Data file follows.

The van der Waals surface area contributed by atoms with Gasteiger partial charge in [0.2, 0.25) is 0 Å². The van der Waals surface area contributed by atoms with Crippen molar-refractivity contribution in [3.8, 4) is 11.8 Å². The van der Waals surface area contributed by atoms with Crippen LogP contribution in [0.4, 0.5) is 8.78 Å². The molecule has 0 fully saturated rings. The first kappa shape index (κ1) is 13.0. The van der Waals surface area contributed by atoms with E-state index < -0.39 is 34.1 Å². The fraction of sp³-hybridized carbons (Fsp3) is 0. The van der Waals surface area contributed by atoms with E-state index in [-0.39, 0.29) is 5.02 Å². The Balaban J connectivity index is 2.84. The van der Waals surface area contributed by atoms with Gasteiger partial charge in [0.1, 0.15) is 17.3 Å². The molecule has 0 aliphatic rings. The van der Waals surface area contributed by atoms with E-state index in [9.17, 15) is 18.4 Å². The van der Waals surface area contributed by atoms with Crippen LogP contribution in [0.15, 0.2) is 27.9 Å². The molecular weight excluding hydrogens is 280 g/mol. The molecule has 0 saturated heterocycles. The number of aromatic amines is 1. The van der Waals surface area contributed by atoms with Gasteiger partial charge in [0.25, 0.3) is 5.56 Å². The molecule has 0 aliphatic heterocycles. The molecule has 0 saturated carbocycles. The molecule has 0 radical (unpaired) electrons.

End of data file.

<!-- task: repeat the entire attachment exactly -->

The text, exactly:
The van der Waals surface area contributed by atoms with Gasteiger partial charge in [0.2, 0.25) is 0 Å². The van der Waals surface area contributed by atoms with Crippen molar-refractivity contribution in [3.8, 4) is 11.8 Å². The van der Waals surface area contributed by atoms with Crippen LogP contribution in [0.4, 0.5) is 8.78 Å². The molecule has 0 fully saturated rings. The first kappa shape index (κ1) is 13.0. The van der Waals surface area contributed by atoms with E-state index < -0.39 is 34.1 Å². The fraction of sp³-hybridized carbons (Fsp3) is 0. The van der Waals surface area contributed by atoms with E-state index in [-0.39, 0.29) is 5.02 Å². The Balaban J connectivity index is 2.84. The van der Waals surface area contributed by atoms with Gasteiger partial charge in [0.1, 0.15) is 17.3 Å². The molecule has 0 aliphatic rings. The van der Waals surface area contributed by atoms with E-state index in [9.17, 15) is 18.4 Å². The van der Waals surface area contributed by atoms with Crippen LogP contribution in [0.15, 0.2) is 27.9 Å². The molecular weight excluding hydrogens is 280 g/mol. The molecule has 0 saturated heterocycles. The number of aromatic amines is 1. The van der Waals surface area contributed by atoms with Gasteiger partial charge in [0.25, 0.3) is 5.56 Å². The molecule has 0 aliphatic heterocycles. The molecule has 0 saturated carbocycles. The molecule has 0 radical (unpaired) electrons.